After an estate plan was carefully created, modified, and executed during the decedent’s lifetime, the next step is for it to be implemented after the creator passes away. Estate plans involving living trusts may have the added benefit of avoiding the need for and expense of a probate administration. Regardless of whether this trust plan avoids probate, however, there are still costs associated with trust administration. One such cost is the fee paid to the trustee.
Factors That Can Increase a Trustee’s Fees
Generally, the fees paid to the trustee will represent a reasonable reimbursement for the work needed to carry out the trust’s administration. In some cases, these fees may increase due to certain factors. These factors include the following:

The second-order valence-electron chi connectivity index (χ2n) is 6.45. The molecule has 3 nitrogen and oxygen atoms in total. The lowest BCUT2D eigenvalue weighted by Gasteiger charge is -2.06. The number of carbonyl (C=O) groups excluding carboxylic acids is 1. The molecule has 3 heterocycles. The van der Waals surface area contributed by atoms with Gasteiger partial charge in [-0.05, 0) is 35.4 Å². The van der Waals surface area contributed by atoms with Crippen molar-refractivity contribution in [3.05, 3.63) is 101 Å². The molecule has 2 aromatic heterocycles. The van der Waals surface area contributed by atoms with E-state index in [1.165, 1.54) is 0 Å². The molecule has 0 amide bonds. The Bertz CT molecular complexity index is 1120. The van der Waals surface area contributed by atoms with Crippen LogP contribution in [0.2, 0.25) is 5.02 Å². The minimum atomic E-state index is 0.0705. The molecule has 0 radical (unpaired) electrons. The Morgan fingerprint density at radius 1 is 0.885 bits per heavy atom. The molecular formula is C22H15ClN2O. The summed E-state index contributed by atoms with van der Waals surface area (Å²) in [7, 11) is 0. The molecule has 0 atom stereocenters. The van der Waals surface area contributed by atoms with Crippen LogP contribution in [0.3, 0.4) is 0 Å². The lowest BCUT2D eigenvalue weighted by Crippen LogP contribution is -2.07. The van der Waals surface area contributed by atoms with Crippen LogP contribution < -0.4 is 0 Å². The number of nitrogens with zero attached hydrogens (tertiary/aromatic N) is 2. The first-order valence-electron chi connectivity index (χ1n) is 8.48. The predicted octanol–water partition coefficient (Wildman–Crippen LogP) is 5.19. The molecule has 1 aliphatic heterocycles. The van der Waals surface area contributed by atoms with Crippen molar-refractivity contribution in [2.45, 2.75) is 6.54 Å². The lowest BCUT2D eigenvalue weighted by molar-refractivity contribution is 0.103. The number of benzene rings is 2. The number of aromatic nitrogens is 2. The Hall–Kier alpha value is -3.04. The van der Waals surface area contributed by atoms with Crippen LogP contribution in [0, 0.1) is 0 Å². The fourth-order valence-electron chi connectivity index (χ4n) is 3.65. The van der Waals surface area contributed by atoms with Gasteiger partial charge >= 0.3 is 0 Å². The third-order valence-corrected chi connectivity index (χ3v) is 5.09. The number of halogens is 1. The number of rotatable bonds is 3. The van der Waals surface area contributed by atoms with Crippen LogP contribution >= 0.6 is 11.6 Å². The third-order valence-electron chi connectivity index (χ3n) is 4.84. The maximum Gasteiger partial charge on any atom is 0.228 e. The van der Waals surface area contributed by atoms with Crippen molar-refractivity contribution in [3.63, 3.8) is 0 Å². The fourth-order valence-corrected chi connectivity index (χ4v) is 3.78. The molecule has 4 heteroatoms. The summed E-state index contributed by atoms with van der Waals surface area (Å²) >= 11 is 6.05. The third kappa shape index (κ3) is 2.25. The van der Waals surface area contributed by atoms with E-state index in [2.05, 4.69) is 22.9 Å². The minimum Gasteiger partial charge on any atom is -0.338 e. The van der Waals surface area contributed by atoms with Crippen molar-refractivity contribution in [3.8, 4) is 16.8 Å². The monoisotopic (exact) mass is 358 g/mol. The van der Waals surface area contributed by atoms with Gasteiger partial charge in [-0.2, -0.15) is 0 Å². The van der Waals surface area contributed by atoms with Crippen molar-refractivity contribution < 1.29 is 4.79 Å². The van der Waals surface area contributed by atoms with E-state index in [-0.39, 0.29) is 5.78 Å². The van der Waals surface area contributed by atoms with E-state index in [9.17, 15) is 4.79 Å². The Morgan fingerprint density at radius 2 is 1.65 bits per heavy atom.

- If there are disputes among the beneficiaries of the trust as to the terms of the trust
- If the validity of the trust is challenged
- If the trust must deal with multiple creditors
- If the assets of the trust are spread across multiple states
- If there are many beneficiaries of the trust
- If a beneficiary of the trust is involved in a bankruptcy, lawsuit, or divorce
- If the trust has substantial tax issues to address
- If the trust has provisions that are unclear or open to interpretation, requiring court involvement
- If the beneficiaries of the trust are difficult to locate or communicate with
- If the assets of the trust are difficult to manage
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